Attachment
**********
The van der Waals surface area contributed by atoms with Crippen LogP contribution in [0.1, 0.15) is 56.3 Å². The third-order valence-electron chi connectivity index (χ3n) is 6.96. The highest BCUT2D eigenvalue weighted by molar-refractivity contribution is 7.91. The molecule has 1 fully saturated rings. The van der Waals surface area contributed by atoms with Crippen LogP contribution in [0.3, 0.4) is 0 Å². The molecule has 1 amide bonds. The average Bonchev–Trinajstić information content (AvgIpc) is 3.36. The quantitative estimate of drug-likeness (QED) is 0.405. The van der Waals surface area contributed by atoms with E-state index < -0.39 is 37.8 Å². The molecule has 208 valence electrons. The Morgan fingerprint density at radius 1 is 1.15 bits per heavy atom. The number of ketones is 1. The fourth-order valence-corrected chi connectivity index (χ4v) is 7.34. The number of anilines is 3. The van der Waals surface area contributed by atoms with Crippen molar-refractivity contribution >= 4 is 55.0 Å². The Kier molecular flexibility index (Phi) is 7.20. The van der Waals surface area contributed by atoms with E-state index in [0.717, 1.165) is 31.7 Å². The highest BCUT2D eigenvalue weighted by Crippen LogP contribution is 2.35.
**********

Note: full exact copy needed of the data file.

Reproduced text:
The van der Waals surface area contributed by atoms with Crippen LogP contribution in [0.1, 0.15) is 56.3 Å². The third-order valence-electron chi connectivity index (χ3n) is 6.96. The highest BCUT2D eigenvalue weighted by molar-refractivity contribution is 7.91. The molecule has 1 fully saturated rings. The van der Waals surface area contributed by atoms with Crippen LogP contribution in [0.3, 0.4) is 0 Å². The molecule has 1 amide bonds. The average Bonchev–Trinajstić information content (AvgIpc) is 3.36. The quantitative estimate of drug-likeness (QED) is 0.405. The van der Waals surface area contributed by atoms with E-state index < -0.39 is 37.8 Å². The molecule has 208 valence electrons. The Morgan fingerprint density at radius 1 is 1.15 bits per heavy atom. The number of ketones is 1. The fourth-order valence-corrected chi connectivity index (χ4v) is 7.34. The number of anilines is 3. The van der Waals surface area contributed by atoms with Crippen molar-refractivity contribution >= 4 is 55.0 Å². The Kier molecular flexibility index (Phi) is 7.20. The van der Waals surface area contributed by atoms with E-state index in [0.717, 1.165) is 31.7 Å². The highest BCUT2D eigenvalue weighted by Crippen LogP contribution is 2.35.